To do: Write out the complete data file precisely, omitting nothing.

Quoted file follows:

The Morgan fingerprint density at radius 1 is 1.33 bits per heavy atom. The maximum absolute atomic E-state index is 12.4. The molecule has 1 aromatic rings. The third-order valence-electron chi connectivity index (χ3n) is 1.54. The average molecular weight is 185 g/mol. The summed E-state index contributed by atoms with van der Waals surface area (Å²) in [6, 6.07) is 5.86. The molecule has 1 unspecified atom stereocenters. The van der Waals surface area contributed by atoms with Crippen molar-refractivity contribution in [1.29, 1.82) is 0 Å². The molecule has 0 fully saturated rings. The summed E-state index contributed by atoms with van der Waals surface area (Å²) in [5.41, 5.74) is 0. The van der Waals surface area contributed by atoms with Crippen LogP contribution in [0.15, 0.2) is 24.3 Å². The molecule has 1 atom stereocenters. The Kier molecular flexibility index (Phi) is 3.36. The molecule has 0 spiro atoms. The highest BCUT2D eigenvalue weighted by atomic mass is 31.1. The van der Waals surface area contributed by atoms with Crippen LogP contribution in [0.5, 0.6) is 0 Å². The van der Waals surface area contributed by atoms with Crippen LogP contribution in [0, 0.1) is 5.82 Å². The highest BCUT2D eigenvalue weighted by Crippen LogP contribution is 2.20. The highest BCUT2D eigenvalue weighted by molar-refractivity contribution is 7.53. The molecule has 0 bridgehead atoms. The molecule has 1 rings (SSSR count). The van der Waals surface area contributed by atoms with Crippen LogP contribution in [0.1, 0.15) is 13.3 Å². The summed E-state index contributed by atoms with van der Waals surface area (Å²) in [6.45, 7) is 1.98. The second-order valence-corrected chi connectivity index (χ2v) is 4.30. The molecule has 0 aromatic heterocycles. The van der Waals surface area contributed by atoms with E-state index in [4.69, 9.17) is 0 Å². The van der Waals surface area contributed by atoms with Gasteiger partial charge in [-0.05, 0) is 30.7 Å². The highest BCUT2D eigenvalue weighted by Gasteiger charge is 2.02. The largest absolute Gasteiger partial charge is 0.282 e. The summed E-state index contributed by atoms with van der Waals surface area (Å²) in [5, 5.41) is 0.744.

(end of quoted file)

The Morgan fingerprint density at radius 1 is 1.33 bits per heavy atom. The maximum absolute atomic E-state index is 12.4. The molecule has 1 aromatic rings. The third-order valence-electron chi connectivity index (χ3n) is 1.54. The average molecular weight is 185 g/mol. The summed E-state index contributed by atoms with van der Waals surface area (Å²) in [6, 6.07) is 5.86. The molecule has 1 unspecified atom stereocenters. The van der Waals surface area contributed by atoms with Crippen molar-refractivity contribution in [1.29, 1.82) is 0 Å². The molecule has 0 fully saturated rings. The summed E-state index contributed by atoms with van der Waals surface area (Å²) in [5.41, 5.74) is 0. The van der Waals surface area contributed by atoms with Crippen LogP contribution in [0.15, 0.2) is 24.3 Å². The molecule has 1 atom stereocenters. The Kier molecular flexibility index (Phi) is 3.36. The molecule has 0 spiro atoms. The highest BCUT2D eigenvalue weighted by atomic mass is 31.1. The van der Waals surface area contributed by atoms with Crippen LogP contribution in [0.5, 0.6) is 0 Å². The van der Waals surface area contributed by atoms with Crippen LogP contribution in [0, 0.1) is 5.82 Å². The highest BCUT2D eigenvalue weighted by Crippen LogP contribution is 2.20. The highest BCUT2D eigenvalue weighted by molar-refractivity contribution is 7.53. The molecule has 0 bridgehead atoms. The molecule has 1 rings (SSSR count). The van der Waals surface area contributed by atoms with Crippen LogP contribution in [0.1, 0.15) is 13.3 Å². The summed E-state index contributed by atoms with van der Waals surface area (Å²) in [6.45, 7) is 1.98. The second-order valence-corrected chi connectivity index (χ2v) is 4.30. The molecule has 0 aromatic heterocycles. The van der Waals surface area contributed by atoms with E-state index in [4.69, 9.17) is 0 Å². The van der Waals surface area contributed by atoms with Gasteiger partial charge in [-0.05, 0) is 30.7 Å². The highest BCUT2D eigenvalue weighted by Gasteiger charge is 2.02. The largest absolute Gasteiger partial charge is 0.282 e. The summed E-state index contributed by atoms with van der Waals surface area (Å²) in [5, 5.41) is 0.744.